Now we are left with the captain Uvanov, with Toos, with Poul, and with Dask. Our last remaining Little Indians. And the robots. The Robots of Death.
One of these four remaining, we know, has reprogrammed the robots, is Taren Capel in hiding. Taren Capel—the human brought up by robots. Taren Capel the mad, or as the Doctor puts it: “Right now he must be a happy little maniac.” Taren Capel must be on board. (“Oh that’s dim. Even for a Dumb, that’s dim. You realize he’s almost certainly on board.”)
Uvanov was the obvious red herring, with hints of Zilda and her tragic brother accusing him surreptitiously and then outright. Uvanov, the mercenary miner with zelanite rather than blood running through his veins. Uvanov with secret longings of his own.
Toos would have been a master stroke, but Toos is too valuable as she is.
Poul is eliminated early on—Poul who goes mad with ‘Robophobia’ or ‘Grimwade’s Syndrome’ when he realizes that the robots really are to blame.
That leaves the obvious Dask. Dask/Taren Capel. Our villain. Mastermind of the robot revolution, of the robots of death.
I’m not sure why he chose a lonely sandminer vehicle on a desert planet for his master plan, but since this is Doctor Who, who cares?
“Kill, kill, kill.”
“Kill the Doctor. Kill the Doctor. Kill the Doctor.”
Murderous robots. ”Kill, kill, kill.”
Taren Capel. Murderous robots. Kill, kill, kill.
Robots are single minded. You program them to kill, they kill. Kill, kill, kill.
Humans have nuances:
Uvanov: “You have cost me and the company a great deal of money and you have killed three people. Can you think of any good reason why I should not have you executed on the spot?”
Leela: “No, but you can, otherwise you’d have done it.”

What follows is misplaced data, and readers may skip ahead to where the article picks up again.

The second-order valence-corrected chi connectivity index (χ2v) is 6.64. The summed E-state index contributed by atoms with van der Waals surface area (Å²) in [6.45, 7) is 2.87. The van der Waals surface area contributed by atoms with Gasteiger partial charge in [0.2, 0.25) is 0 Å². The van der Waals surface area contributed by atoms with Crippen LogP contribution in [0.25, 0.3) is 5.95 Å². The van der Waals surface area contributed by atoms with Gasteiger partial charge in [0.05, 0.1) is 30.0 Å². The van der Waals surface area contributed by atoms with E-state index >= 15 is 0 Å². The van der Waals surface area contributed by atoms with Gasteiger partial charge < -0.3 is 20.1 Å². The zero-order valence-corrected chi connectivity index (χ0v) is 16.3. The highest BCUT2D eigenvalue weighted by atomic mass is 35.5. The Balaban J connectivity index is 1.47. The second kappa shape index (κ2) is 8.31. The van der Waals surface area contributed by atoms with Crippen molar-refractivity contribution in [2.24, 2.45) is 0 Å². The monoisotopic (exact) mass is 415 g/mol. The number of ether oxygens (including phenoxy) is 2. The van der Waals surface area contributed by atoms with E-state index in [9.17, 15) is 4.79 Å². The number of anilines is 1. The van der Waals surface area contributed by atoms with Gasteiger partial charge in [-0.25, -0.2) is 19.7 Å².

Humans do not kill, kill, kill. Humans kill with reason. Humans kill with purpose. Robots, when so programmed, kill, kill, kill.
That is why they are so easily defeated. True, you can reason humans out of killing, but humans are unpredictable. You never know exactly what your human opponent is thinking. Machines, computers, robots—they are all the same, they are all predictable. You know what they are thinking: “Kill, kill, kill.”
And machines, computers, robots—they are all so literal. One comma out of place, one “mouse in the wainscoting” and it is all over.
“All good things come to an end.”
Taren Capel/Dask is dead. The robots are decommissioned. Uvanov, Toos, and the deranged Poul survive.
And the education of Leela continues.
Leela: “Sometimes you talk like a Tesh.”
Doctor: “Thank you.”
Leela: “It was not well meant.”
Well . . . it continues with qualifications. Leela has an open mind and is willing to learn. But don’t give her double talk. Don’t talk down to her. Don’t talk above her.
And so, Gary, we leave these “creepy mechanical men” behind with a “Kill the . . . kill the . . . kill the . . .” echoing back from the Doctor’s time swirl, and the Doctor and Leela enter that loveably unreliable TARDIS (Leela: “You mean you can’t control this machine?” Doctor: “Well, of course I can control it—nine times out of ten. Well seven times out of ten. Five times . . . look, never mind . . .”) and we look forward to the next adventure/lesson.
All good things must come to an end . . . Shumf!